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Employees at Big Tech Have Threatened to Walk Off the Job Using of AI

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Call it an “engineering insurgency.” In the last few weeks employees at Google, Amazon and Microsoft have threatened to walk off the job over the use of artificial intelligence (AI) products, reported The National Interest (US).

Google employees are upset that the company’s video interpretation technology could be used to optimize drone strikes. Amazon workers are insisting they don’t want law enforcement to have access to the company’s face recognition technology. Microsoft staff is threatening to quit if plans to make software for ICE go forward. The dissent is part of a growing anxiety about AI: from concerns raised by academics and NGO’s about “killer robots” (consider the Slaughterbots video produced by Stuart Russell of Berkley, and the Future of Life Institute, which garnered over two million YouTube views in a short time) to misgivings about inequity and racial profiling in the deployment of AI (see, for example, Kathy O’Neil’s excellent book Weapons of Math Destruction which documents the adverse impact of AI on private and public sector decisionmaking).

There is certainly a lot to worry about. Widespread use of facial-recognition technology by law enforcement can spell the end of speech, association and privacy rights (just think about the ability to identify, catalogue and store thousands of facial images from a boisterous political rally). As O’Neill reminds us in her book, the algorithms employed in large chain store hiring processes and credit worthiness decision are opaque and lack self-correction mechanisms. They give off an air of objectivity and authority while encoding the prejudices of the people who programmed them. Weapons systems combining face recognition and social-media access can pick off opponents more efficiently than the most ruthless assassin. The images of swarm-drone warfare in Slaughterbots are the stuff of nightmares.

But profound as these concerns are, a focus on the safety and equity of AI diverts our attention from a series of still more fundamental questions: how does AI change the way we experience ourselves and others? Which of our basic capabilities does AI alter? Does it revolutionize how we relate to others? Suppose that all anxieties about safety and equity are laid to rest; that AI applications are safe, well-regulated and used equitably. Suppose face recognition is strictly controlled and subject to meaningful consent. Suppose the collateral damage caused by autonomous weapons is smaller than that caused by traditional arms and that we could control their proliferation. Suppose that algorithms governing decisions about credit, hiring, and police force allocation are based on transparent, nondiscriminatory self-correcting proxies. Entertain, in short, as a thought experiment, that AI is safe, transparent and decent. Is there anything left to worry about?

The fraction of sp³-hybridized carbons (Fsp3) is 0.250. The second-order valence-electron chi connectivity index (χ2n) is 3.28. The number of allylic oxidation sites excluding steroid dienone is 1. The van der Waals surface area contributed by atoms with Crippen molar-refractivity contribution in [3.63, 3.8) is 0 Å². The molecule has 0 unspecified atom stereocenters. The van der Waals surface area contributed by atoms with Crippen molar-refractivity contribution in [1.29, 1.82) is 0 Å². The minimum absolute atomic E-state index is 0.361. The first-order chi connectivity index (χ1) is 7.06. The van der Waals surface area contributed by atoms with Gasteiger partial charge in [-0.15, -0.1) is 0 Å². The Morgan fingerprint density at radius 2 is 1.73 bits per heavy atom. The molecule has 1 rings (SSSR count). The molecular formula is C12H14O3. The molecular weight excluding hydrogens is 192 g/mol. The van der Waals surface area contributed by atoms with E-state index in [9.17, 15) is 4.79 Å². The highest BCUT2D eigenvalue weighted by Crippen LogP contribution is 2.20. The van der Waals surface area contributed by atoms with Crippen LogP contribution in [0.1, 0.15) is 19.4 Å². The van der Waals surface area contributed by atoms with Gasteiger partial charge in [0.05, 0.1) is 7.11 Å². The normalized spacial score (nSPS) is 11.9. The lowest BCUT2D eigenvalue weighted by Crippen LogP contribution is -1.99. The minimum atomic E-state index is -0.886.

There is. Our engagement with AI will transform us. Technology always does, even while we are busy using it to reinvent our world. The introduction of the machine gun by Richard Gatling during America’s Civil War, and its massive role in World War I, obliterated our ideas of military gallantry and chivalry and emblazoned in our minds Wilfred Owen’s imagery of young men who “die as Cattle.” The computer revolution beginning after World War II ushered in a way of understanding and talking about the mind in terms of hardware, wiring and rewiring that still dominates neurology. How will AI change us? How has it changed us already? For example, what does reliance on navigational aids like Waze do to our sense of adventure? What happens to our ability to make everyday practical judgments when so many of these judgments—in areas as diverse as credit worthiness, human resources, sentencing, police force allocation—are outsourced to algorithms? If our ability to make good moral judgments depends on actually making them—on developing, through practice and habit, what Aristotle called “practical wisdom”—what happens when we lose the habit? What becomes of our capacity for patience when more and more of our trivial interests and requests are predicted and immediately met by artificially intelligent assistants like Siri and Alexa? Does a child who interacts imperiously with these assistants take that habit of imperious interaction to other aspects of her life? It’s hard to know how exactly AI will alter us. Our concerns about the fairness and safety of the technology are more concrete and easier to grasp. But the abstract, philosophical question of how AI will impact what it means to be human is more fundamental and cannot be overlooked. The engineers are right to worry. But the stakes are higher than they think.

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